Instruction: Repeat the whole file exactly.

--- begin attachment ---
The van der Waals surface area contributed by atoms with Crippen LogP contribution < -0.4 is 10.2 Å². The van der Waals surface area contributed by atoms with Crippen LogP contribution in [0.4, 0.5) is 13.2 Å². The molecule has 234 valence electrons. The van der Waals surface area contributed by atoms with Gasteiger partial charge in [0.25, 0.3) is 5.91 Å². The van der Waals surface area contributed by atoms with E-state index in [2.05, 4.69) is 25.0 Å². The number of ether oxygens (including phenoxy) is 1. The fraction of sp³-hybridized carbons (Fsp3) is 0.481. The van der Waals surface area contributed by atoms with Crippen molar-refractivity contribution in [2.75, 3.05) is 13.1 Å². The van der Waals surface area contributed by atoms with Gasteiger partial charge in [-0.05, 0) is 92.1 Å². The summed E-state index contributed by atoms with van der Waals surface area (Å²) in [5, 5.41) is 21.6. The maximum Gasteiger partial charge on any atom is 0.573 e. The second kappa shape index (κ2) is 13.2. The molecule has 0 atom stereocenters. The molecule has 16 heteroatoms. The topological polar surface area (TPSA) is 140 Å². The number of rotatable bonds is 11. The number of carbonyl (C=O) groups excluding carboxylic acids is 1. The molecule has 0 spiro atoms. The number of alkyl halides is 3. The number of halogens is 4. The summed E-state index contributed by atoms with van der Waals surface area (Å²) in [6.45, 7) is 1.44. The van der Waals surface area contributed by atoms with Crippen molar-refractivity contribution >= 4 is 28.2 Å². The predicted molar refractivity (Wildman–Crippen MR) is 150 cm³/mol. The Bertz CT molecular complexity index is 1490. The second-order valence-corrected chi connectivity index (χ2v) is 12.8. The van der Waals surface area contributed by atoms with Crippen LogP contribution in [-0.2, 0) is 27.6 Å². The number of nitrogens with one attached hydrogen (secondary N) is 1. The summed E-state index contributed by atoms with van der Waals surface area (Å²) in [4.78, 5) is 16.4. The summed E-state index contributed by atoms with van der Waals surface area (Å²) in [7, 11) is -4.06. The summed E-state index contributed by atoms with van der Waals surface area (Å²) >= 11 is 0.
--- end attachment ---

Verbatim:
The van der Waals surface area contributed by atoms with Crippen LogP contribution < -0.4 is 10.2 Å². The van der Waals surface area contributed by atoms with Crippen LogP contribution in [0.4, 0.5) is 13.2 Å². The molecule has 234 valence electrons. The van der Waals surface area contributed by atoms with Gasteiger partial charge in [0.25, 0.3) is 5.91 Å². The van der Waals surface area contributed by atoms with E-state index in [2.05, 4.69) is 25.0 Å². The number of ether oxygens (including phenoxy) is 1. The fraction of sp³-hybridized carbons (Fsp3) is 0.481. The van der Waals surface area contributed by atoms with Crippen molar-refractivity contribution in [2.75, 3.05) is 13.1 Å². The van der Waals surface area contributed by atoms with Gasteiger partial charge in [-0.05, 0) is 92.1 Å². The summed E-state index contributed by atoms with van der Waals surface area (Å²) in [5, 5.41) is 21.6. The maximum Gasteiger partial charge on any atom is 0.573 e. The second kappa shape index (κ2) is 13.2. The molecule has 0 atom stereocenters. The molecule has 16 heteroatoms. The topological polar surface area (TPSA) is 140 Å². The number of rotatable bonds is 11. The number of carbonyl (C=O) groups excluding carboxylic acids is 1. The molecule has 0 spiro atoms. The number of alkyl halides is 3. The number of halogens is 4. The summed E-state index contributed by atoms with van der Waals surface area (Å²) in [6.45, 7) is 1.44. The van der Waals surface area contributed by atoms with Crippen molar-refractivity contribution >= 4 is 28.2 Å². The predicted molar refractivity (Wildman–Crippen MR) is 150 cm³/mol. The Bertz CT molecular complexity index is 1490. The second-order valence-corrected chi connectivity index (χ2v) is 12.8. The van der Waals surface area contributed by atoms with Crippen LogP contribution in [-0.2, 0) is 27.6 Å². The number of nitrogens with one attached hydrogen (secondary N) is 1. The summed E-state index contributed by atoms with van der Waals surface area (Å²) in [4.78, 5) is 16.4. The summed E-state index contributed by atoms with van der Waals surface area (Å²) in [7, 11) is -4.06. The summed E-state index contributed by atoms with van der Waals surface area (Å²) >= 11 is 0.